Perhaps the best news for GMGM is the fact this year is a new year. Part of the beauty of sports is the fact every year is a fresh start for a team. Owners and general managers can find new pieces and spare parts to combine and start another run at the elusive Cup. Despite being able to forget some of the mistakes of the past, the Caps need to remember how painful those big contracts will be heading forward and find solid players at the right price.

There are a lot of big name free agents out there for the Caps’ taking, guys like Ryan Suter and Zach Parise. Despite the two of them being tremendous talents, Washington should not even consider adding them. Yes they would be top players, but the risk of adding another bad contract to the books prevents the team from potentially locking up its star players like John Carlson and Karl Alzner in the future and also rebuilding if needed. Instead, the organization needs to add productive players who have short term deals.

Guys like Jiri Hudler, Niklas Hagman and Carlo Colaiacovo are players who are above average, but more importantly wont demand long contracts or high salaries to fill a need. Washington has holes on their top two lines and on their top defensive pairing and need to think smarter, not harder, when it comes to filling those holes. Look at an organization like the Detroit Red Wings, who have continued to fill their roster holes with lower priced castaways and aging veterans to the tune of two Stanley Cups and three finals trips in just over 10 years.

Fans may clamor for the big names in free agency, but the organization needs to resist the temptation, since this team could either be on the brink of long term success or catastrophic failure. Even if it may be a negative outlook to take, thinking the team in its current construction might not fair well, it is one the Caps need to keep in the back of their mind. Whoever they sign, they need to be able to jettison quickly, just in case they do have to reshape the team. Nothing can hinder a rebuilding or reloading plan more than a bad contract, just look at the Montreal Canadiens with Scott Gomez, so the Caps must make sure they do not give a player too much money or too many years.

There are a plethora of options out there for McPhee to peruse and ultimately offer deals to, he just has to make sure they are the right player at the right price. He has made mistakes in signings before — see Jagr, Jaromir — but has also shown a smart frugal sensibility by signing highly productive players like Mike Knuble and Matt Hendricks. Good players at better prices are available this year, it is just up to McPhee to make sure he finds them to ensure this team can succeed for years to come.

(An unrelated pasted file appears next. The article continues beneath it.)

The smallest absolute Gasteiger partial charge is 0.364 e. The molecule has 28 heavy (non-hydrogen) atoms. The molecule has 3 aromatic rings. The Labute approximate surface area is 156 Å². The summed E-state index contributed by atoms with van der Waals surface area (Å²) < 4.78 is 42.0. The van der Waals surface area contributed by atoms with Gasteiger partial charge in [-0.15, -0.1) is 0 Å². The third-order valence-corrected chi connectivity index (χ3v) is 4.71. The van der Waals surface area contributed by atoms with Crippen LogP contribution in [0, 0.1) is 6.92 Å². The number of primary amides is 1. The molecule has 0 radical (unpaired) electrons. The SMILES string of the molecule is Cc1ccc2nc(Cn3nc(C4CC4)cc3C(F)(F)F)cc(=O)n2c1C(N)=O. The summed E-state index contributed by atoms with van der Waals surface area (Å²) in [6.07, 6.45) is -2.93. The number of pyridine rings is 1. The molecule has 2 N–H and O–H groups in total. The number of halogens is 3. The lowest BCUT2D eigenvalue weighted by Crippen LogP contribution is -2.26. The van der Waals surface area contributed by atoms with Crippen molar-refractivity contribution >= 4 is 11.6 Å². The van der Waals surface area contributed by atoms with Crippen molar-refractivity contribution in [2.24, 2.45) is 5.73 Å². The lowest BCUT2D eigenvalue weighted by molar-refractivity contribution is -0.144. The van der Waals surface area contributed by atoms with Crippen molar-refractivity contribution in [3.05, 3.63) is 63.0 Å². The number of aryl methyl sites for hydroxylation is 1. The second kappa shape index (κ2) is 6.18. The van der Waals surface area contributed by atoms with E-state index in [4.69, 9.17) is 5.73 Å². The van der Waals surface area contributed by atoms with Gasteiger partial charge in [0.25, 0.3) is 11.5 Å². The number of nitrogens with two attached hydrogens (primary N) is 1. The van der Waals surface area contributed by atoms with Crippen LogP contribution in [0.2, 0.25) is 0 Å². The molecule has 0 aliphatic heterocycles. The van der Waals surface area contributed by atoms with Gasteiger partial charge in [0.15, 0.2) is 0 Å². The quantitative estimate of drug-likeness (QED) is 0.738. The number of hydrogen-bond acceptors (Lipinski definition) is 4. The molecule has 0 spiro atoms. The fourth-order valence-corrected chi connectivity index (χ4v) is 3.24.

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Long Ball Killing the Baltimore Orioles During Current Three-Game Skid

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Long Ball Killing the Baltimore Orioles During Current Three-Game Skid

Posted on 29 June 2012 by andrewtomlinson

It is the time of the year every Baltimore Orioles fan inevitably waits for, no not the All-Star break, but instead the slide that ultimately marks the end of Baltimore’s ability to challenge for a playoff spot in the American League. Different than most years though, there is one major facet of the game they can fix to right the ship, keeping the ball in the yard.

Oriole Park at Camden Yards is not exactly a cavernous baseball stadium, but at the same time it is possible to prevent other teams from constantly hitting home runs. While considered a hitters park, the slight nuances of the park make it possible for pitchers to give up lazy fly balls and not worry about them floating out. If the O’s want to get the train back on the tracks they have got to get their pitchers back to giving up fly balls and not big flys.

In the last three games the team has give up eight home runs, including three last night in the team’s 7-2 loss to the Cleveland Indians. Home runs are fun for fans, unless your team is giving them up, but they are killers for pitching staffs. While a home run obviously automatically puts runs on the boards, what really hurts is that it doesn’t leave runners on base. Sure, a double hurts, but at the end of the day you still have a man at second you can get out on a tag-out or force-out. In the last few games, Angels and Indians have not been leaving a lot of options for outs, with so many guys trotting the base paths.

With just over a week left before the break, Baltimore has to look at figuring out how to keep the ball in the park. The team has a decent infield and a solid outfield defensively and the pitchers have to figure out how to use it to their advantage. Stopping a homer is all about throwing quality pitches in hitter friendly counts, not always looking for the strikeout and trusting the guys behind you will make the plays. O’s pitchers can’t be hanging pitches on 2-0, 3-0 or 3-1 counts or they are going to continue to get clobbered.

This slide is fixable, keep the ball in the yard last night and there is a good chance the O’s are in the game after J.J. Hardy’s homer in the fifth inning. It is one of the perils of being a big slugging team like they are this year, you live by the homer but can die buy it too. When, as a team, you primarily rely on the long ball to score, it is hard to put the opposing team’s offense on its heels. If Baltimore could tack on any early runs yesterday, it would have been a different game.

With the team’s offense just not there yet, in terms of scoring on singles and doubles, it is up to the pitchers to buy the offense as much time as it needs to smack one where no one can get it. It all comes back to quality pitches. Throw solid pitches in hitter friendly counts and the staff will start to see their numbers improve and the O’s breakout of their losing streak. If they can’t do it though, this could in fact be the slide every Baltimore fan waits for.